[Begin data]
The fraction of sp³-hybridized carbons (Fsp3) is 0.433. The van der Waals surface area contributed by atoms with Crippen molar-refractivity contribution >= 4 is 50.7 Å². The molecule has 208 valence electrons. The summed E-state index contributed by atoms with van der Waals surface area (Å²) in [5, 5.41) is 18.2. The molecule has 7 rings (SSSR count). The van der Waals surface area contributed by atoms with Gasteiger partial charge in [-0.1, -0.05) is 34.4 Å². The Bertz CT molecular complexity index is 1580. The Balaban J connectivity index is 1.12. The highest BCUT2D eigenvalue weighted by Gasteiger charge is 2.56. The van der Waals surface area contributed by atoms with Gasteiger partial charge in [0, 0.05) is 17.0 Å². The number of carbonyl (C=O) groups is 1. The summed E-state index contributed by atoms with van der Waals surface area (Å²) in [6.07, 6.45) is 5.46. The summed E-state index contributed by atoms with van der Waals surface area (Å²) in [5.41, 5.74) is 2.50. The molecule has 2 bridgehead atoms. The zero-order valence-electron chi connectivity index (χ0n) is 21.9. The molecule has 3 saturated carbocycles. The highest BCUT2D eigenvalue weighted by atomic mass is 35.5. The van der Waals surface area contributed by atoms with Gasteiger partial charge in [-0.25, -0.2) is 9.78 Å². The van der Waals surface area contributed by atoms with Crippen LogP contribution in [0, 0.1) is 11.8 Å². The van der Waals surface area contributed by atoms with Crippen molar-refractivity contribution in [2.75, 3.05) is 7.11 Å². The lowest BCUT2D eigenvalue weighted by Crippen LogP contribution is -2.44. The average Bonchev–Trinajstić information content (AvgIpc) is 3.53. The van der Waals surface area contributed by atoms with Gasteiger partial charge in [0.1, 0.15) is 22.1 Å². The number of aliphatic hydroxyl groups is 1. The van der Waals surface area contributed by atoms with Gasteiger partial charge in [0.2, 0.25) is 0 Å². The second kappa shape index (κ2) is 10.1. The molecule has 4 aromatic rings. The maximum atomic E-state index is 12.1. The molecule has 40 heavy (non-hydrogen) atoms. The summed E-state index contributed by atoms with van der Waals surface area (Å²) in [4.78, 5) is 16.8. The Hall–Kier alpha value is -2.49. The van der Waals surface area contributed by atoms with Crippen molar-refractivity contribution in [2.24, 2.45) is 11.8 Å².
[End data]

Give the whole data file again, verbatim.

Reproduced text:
The fraction of sp³-hybridized carbons (Fsp3) is 0.433. The van der Waals surface area contributed by atoms with Crippen molar-refractivity contribution >= 4 is 50.7 Å². The molecule has 208 valence electrons. The summed E-state index contributed by atoms with van der Waals surface area (Å²) in [5, 5.41) is 18.2. The molecule has 7 rings (SSSR count). The van der Waals surface area contributed by atoms with Gasteiger partial charge in [-0.1, -0.05) is 34.4 Å². The Bertz CT molecular complexity index is 1580. The Balaban J connectivity index is 1.12. The highest BCUT2D eigenvalue weighted by Gasteiger charge is 2.56. The van der Waals surface area contributed by atoms with Gasteiger partial charge in [0, 0.05) is 17.0 Å². The number of carbonyl (C=O) groups is 1. The summed E-state index contributed by atoms with van der Waals surface area (Å²) in [6.07, 6.45) is 5.46. The summed E-state index contributed by atoms with van der Waals surface area (Å²) in [5.41, 5.74) is 2.50. The molecule has 2 bridgehead atoms. The zero-order valence-electron chi connectivity index (χ0n) is 21.9. The molecule has 3 saturated carbocycles. The highest BCUT2D eigenvalue weighted by atomic mass is 35.5. The van der Waals surface area contributed by atoms with Gasteiger partial charge in [-0.25, -0.2) is 9.78 Å². The van der Waals surface area contributed by atoms with Crippen LogP contribution in [0, 0.1) is 11.8 Å². The van der Waals surface area contributed by atoms with Crippen molar-refractivity contribution in [2.75, 3.05) is 7.11 Å². The lowest BCUT2D eigenvalue weighted by Crippen LogP contribution is -2.44. The average Bonchev–Trinajstić information content (AvgIpc) is 3.53. The van der Waals surface area contributed by atoms with Gasteiger partial charge in [0.1, 0.15) is 22.1 Å². The number of aliphatic hydroxyl groups is 1. The van der Waals surface area contributed by atoms with Gasteiger partial charge in [0.2, 0.25) is 0 Å². The second kappa shape index (κ2) is 10.1. The molecule has 4 aromatic rings. The maximum atomic E-state index is 12.1. The molecule has 40 heavy (non-hydrogen) atoms. The summed E-state index contributed by atoms with van der Waals surface area (Å²) in [4.78, 5) is 16.8. The Hall–Kier alpha value is -2.49. The van der Waals surface area contributed by atoms with Crippen molar-refractivity contribution in [2.24, 2.45) is 11.8 Å².